At the Children’s Museum of Pittsburgh, where admission and membership fees cover only 60% of the costs required to serve more that 306,000 children and adults each year, Giving Tuesday makes a difference. 

Max Pipman, senior director of communication, said the museum saw $20,000 in donations in 2022 and are looking to meet, if not exceed, that number this year.

“It's so important to get unrestricted dollars that come in from donors," Mr. Pipman said. "We're able to spread joy, kindness, creativity, curiosity, for learners of all ages through our day to day activities, our after school program, our camps, our workshops and more. It's an amazing way to contribute directly to the museum, so we can pass our programming forward to help kids and families.”

Stephen Hart, vice president of development and technology for the Habitat for Humanity of Greater Pittsburgh, said his organization has set a fundraising goal of $7,500. Donations can pay for the little expenses that add up, such as nails, or a new door for someone’s home.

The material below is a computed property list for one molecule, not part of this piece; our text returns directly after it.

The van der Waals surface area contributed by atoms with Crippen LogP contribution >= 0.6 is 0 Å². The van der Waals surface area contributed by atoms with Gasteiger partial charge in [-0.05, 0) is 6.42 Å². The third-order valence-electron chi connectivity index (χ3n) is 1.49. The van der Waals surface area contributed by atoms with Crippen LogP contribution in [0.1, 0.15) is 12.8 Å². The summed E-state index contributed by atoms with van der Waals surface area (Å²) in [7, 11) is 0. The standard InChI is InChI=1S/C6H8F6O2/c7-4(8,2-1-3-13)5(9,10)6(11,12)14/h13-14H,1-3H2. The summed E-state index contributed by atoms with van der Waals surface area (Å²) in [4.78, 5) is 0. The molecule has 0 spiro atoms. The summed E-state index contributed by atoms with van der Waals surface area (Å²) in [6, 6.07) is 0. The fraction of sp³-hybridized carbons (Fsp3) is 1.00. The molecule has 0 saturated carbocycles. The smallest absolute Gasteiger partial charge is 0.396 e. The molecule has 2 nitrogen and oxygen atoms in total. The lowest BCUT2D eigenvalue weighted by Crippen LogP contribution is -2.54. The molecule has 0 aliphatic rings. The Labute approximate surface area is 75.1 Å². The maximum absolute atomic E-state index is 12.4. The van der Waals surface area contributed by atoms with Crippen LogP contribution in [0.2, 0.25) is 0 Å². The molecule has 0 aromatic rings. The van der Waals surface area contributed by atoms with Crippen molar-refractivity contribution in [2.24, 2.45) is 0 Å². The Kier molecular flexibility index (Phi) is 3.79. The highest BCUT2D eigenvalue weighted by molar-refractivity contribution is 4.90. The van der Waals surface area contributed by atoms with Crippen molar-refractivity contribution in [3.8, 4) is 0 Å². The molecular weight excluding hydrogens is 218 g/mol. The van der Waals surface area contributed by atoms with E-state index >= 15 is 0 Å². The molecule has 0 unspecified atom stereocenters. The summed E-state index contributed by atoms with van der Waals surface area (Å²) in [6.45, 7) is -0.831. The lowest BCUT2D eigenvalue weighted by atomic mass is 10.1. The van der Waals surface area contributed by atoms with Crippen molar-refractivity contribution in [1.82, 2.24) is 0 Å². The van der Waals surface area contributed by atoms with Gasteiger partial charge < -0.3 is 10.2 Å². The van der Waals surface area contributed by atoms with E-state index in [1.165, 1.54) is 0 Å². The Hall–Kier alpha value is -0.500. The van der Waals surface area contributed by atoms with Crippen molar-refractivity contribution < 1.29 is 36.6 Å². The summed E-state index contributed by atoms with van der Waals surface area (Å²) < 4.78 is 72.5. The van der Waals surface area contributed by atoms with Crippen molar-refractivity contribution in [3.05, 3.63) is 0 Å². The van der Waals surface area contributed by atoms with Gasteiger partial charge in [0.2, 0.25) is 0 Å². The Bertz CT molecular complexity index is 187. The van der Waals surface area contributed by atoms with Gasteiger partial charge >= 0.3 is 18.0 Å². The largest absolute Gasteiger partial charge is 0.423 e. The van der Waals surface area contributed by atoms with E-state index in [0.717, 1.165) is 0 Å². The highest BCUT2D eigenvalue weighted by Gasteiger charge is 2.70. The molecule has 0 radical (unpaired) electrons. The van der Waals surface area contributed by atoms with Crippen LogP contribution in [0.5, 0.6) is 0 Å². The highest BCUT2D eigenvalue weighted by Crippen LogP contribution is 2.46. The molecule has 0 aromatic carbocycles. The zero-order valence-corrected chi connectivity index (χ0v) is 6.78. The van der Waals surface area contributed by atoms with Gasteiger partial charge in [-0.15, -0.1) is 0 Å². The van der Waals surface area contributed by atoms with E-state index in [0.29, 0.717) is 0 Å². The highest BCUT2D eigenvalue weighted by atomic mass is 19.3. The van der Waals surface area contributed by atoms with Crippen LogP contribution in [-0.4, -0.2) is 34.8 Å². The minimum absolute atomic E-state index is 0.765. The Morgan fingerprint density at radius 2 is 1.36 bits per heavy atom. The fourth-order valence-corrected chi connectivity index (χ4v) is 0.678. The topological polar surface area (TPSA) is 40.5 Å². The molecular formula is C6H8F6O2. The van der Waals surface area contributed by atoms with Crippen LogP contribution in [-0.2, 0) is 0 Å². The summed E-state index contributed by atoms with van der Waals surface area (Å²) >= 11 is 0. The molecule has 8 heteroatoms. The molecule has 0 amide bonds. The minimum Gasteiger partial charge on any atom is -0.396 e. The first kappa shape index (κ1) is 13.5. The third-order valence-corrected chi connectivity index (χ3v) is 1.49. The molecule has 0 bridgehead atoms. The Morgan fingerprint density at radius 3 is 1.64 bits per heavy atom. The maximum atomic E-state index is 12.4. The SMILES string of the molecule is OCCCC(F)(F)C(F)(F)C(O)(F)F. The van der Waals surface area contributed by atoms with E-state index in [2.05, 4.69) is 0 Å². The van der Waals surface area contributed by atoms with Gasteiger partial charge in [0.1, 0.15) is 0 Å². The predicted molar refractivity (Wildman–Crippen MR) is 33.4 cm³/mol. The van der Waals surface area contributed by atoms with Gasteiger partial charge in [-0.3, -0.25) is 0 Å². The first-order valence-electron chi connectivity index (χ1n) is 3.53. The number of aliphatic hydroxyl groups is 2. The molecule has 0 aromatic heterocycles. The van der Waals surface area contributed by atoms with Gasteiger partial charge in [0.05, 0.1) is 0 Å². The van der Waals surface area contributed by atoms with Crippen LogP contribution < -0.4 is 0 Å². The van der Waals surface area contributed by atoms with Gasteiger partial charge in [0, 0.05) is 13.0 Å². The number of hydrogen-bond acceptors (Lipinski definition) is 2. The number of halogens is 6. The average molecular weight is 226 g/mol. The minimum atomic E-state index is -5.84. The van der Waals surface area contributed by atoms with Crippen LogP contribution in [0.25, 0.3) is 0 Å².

The contributions will be especially impactful for their homeownership program as they build homes in Larimer and Penn Hills over the next year. 

“It's more of a season of giving,” he said. “A reminder for us to include the nonprofits that we're passionate about and are making an impact locally. Our vision is a world where everyone has a decent place to call home. This time of year really resonates with that.”

As for Sister Mary Ellen Barbour Williams, she is gearing up for her annual toy drive, and it’s going to take community support to make it happen. She has served the Pittsburgh community through nonprofit Save A Life Today since 2004, and recently opened up a new parent resource center in Crafton Heights, The Parent Place, this summer. The annual holiday event is one of her most anticipated of the year. 

Ms. Williams expects to serve over 1,500 children on Dec. 15 at the PPG Paints Arena. Pre-registered parents receive their items in a discreet black bag so they can provide the gifts themselves on Christmas just like everyone else. 

Donations can go through CashApp at $Elliebarbour235, or Ms. Williams encourages people to visit their 1505 Stratmore St. center in person. 

“Trying to get 1,500 toys together for these kids – it's an undertaking to say the least,” she said. “The main thing is our economy right now, just being a blessing to these parents and giving them resources without taking away their pride and dignity. It's very important to us.”

First Published November 28, 2023, 5:30 a.m.


Article in the Pittsburgh Post-Gazette